"Unit investment trusts are attractive because they reflect the current market," Toupin said. "You can [get] a higher rate of return today than you can get with a similar quality mutual fund or closed-end fund."
Despite the marketing lift, trust sales have faltered this year compared with last year, as market volatility and gyrating interest rates have made investors skittish, Collins said.
During the first half of 1994, 402 tax-exempt trusts were created with a total dollar value of $2.1 billion, according to the Investment Company Institute. That compares with 447 municipal trusts created in the same period last year with a dollar value of $2.5 billion.
However, tax-exempt unit investment trusts still constitute the largest type of trusts, according to the Investment Company Institute. The 402 tax-exempt trusts made up 86% of the 467 trusts that had been created this year through June 30. The value of the tax-exempt trusts was approximately 42% of the value of all trusts, which was $4.9 billion. The institute figures are based on information provided by 17 unit investment trust sponsors.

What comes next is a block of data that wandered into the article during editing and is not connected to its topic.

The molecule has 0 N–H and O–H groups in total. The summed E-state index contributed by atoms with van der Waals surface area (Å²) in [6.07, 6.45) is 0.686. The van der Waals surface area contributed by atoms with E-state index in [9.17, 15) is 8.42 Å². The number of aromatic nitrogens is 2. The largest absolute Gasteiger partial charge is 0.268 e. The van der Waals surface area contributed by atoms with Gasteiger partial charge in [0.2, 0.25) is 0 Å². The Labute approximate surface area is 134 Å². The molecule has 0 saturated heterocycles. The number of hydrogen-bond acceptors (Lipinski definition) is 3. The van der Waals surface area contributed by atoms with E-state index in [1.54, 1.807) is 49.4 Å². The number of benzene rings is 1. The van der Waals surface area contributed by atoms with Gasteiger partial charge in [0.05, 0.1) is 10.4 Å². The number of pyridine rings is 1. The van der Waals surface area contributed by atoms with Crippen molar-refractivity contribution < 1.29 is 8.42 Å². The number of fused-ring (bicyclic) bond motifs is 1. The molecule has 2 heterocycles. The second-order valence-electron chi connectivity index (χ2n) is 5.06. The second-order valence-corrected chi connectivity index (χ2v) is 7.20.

At the end of 1993, 13,740 unit trusts with a value of $87.6 billion were outstanding. This included 12,803 municipal trusts with a market value of $70.5 billion, the Investment Company Institute said.
Approximately 85% of the municipal trusts created during the first half of 1994 were long-intermediate or long-term trusts with an average maturity of 15 years or more, Investment Company Institute figures show. However, in both 1993 and 1994 new single-state trusts outnumbered national trusts by a ratio of at least 3 to 1, the Institute said.
During the year's first half, tax-exempt unit trust sales slipped about 25% from the same period last year at Nike Securities, which offers the First Trust products, said Andy Roggensack, senior vice president and eastern regional sales manager at the firm. But sales have begun picking up since then, Roggensack said.
"It's due to uncertainty about the direction of rates," Roggensack said.
Toupin at Nuveen says that sales of the firm's unit investment trusts climbed about 20% during the second quarter. National trusts with a five-year and 10-year average life have been most popular, Toupin said.
Other trust sponsors have reported sales declines during the first half of the year similar to those at Nike, but are forecasting a rebound if interest rates stabilize.